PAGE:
Review Summary: ETF record #3 calms your conscience from the scare of This War Is Ours, but doesn’t dish out the record fans were expecting.
When you listen to Dying Is Your Latest Fashion
and then Escape the Fate
you really scratch your head. 5 years ago if you thought about the band Escape the Fate you think skinny jeans, long flat-ironed hair and popular post-hardcore music. Modern appreciators of that record say that the band will never live up to their former glory, and so long as they still feel obligated to play “Situations” at every live show: they’re probably right. But this self-titled release did solidify the presence of one Craig Mabbitt in the evolved 4-piece. This War Is Ours
was pretty much an atrocity, with a band in an awkward transitioning period made worse with an entirely different sounding vocalist to replace Ronnie Radke. Craig Mabbitt sounds much more comfortable in Self Titled, and really fixes whatever This War Is Ours
It its own awkward way, the album holds a sinister presence. The band seems to have yet chosen their musical direction, utilizing Money’s recognizable guitar talent almost for misuse in a weird rock/post-hardcore realm while it sits back on an ever-presently nice rhythm from Green’s bass and Ortiz’s drumming. The lead single being “Massacre” and other singles being “Issues” & “Gorgeous Nightmare” leave critics busy with comments and fans utterly confused from such blatant contrast. “Day of Wreckoning” is an attempt at a heavy song which comes off very nicely concerning the record itself, but if left alone in the field of music like The Devil Wears Prada and Of Mice & Men the song would be mauled, raped, and left dead on Mabbitt’s doorstep. At this point Escape the Fate should stick to songs like the catchy “Gorgeous Nightmare” as opposed to misplaced post-hardcore songs, but “City of Sin” is an effective show that the two styles can be mixed.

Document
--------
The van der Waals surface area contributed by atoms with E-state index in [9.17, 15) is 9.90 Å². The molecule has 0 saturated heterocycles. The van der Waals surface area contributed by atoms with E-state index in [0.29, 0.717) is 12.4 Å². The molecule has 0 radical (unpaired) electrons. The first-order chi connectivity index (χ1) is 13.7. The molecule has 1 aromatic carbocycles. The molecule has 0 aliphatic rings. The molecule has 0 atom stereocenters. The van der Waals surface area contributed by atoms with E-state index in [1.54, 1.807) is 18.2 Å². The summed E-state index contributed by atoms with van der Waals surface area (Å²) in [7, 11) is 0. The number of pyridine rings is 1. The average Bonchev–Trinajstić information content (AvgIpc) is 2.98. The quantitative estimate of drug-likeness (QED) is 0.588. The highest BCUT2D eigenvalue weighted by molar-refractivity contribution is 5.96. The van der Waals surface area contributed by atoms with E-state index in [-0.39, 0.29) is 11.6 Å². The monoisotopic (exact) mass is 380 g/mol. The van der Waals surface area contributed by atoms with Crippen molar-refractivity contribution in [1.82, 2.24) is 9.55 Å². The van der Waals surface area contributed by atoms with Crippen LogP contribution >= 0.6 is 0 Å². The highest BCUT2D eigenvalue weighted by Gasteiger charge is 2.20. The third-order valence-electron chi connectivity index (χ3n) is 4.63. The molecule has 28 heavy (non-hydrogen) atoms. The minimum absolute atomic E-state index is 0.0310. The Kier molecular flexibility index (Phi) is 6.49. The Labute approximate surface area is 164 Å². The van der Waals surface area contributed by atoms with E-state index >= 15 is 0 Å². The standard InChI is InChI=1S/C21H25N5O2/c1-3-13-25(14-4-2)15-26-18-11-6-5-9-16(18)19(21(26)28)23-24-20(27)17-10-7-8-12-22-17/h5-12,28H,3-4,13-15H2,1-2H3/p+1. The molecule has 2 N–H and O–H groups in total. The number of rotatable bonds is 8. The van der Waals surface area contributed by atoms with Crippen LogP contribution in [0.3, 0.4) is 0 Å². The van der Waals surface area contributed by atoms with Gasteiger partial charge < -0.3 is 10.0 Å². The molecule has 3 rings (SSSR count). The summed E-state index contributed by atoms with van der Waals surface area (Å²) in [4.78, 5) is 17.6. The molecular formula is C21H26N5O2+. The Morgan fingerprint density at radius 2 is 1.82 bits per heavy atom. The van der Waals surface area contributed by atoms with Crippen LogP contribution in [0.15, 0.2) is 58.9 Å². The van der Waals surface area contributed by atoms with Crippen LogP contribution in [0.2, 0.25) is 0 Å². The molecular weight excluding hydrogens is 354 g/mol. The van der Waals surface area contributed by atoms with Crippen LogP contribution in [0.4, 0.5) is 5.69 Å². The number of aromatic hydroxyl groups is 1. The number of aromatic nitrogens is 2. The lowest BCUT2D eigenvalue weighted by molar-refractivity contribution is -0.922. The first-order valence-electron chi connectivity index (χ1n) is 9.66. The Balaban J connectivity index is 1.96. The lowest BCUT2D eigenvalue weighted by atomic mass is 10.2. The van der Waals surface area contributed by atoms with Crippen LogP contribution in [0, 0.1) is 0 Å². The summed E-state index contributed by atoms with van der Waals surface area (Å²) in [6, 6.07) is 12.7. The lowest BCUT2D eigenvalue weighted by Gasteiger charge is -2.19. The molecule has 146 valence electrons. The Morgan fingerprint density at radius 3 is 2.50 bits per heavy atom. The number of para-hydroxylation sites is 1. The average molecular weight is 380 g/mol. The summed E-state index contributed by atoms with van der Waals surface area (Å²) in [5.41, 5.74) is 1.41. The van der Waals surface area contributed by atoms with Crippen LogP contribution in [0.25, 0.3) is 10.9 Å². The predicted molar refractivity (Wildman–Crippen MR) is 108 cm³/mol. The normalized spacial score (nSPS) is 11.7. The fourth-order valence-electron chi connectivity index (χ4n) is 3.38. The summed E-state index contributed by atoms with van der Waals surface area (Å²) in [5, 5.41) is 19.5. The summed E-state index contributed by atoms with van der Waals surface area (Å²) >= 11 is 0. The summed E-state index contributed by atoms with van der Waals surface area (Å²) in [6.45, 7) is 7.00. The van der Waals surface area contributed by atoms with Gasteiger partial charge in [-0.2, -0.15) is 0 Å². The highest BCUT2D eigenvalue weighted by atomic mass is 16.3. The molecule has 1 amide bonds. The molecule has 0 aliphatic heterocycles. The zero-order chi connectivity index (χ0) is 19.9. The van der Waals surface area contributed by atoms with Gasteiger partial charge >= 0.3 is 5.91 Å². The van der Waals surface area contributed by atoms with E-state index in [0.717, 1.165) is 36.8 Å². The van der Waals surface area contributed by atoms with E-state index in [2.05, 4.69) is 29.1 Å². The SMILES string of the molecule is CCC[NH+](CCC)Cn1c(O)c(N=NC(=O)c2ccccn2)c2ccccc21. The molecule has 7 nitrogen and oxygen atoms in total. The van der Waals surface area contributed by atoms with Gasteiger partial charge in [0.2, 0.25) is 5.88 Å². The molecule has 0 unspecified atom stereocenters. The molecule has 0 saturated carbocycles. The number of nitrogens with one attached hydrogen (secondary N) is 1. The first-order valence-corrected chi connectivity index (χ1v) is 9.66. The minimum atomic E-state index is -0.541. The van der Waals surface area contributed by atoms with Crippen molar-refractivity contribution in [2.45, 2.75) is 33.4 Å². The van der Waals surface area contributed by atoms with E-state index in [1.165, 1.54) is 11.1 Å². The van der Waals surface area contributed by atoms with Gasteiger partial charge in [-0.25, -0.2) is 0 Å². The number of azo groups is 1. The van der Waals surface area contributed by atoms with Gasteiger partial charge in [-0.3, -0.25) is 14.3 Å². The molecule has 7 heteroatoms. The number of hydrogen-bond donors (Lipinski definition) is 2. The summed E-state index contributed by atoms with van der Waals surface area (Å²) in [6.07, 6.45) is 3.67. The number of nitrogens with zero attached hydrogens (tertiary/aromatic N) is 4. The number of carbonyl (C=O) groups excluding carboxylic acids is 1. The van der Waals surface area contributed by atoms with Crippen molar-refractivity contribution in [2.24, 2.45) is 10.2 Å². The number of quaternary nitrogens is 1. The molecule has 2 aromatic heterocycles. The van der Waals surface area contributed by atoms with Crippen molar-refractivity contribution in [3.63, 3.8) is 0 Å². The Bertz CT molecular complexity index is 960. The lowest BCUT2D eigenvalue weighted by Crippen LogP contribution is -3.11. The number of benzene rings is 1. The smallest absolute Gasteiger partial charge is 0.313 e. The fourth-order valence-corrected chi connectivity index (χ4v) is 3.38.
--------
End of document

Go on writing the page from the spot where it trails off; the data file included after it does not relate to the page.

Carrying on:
So between mixed efforts from a band near conclusion of their transition post-Radke we find that if anything, Escape the Fate has retained their ability to be extremely catchy on any face of the genre they choose. The two ballad-like tracks are questionable in purpose; Lost in Darkness being a plain stupid dabble into gothic rock, and World Around Me being a par ballad. If you as a fan prefer heavier fast past music, stay far away from here. But if you want something different that you can rock your head to, some songs on here might just be your thing. This album is building back the bridge that This War Is Ours
annihilated mercilessly, but the band has yet to cross it. Any success they garner from this is mainstream hype and will disappoint if the next record is anything else but Self Titled: Part 2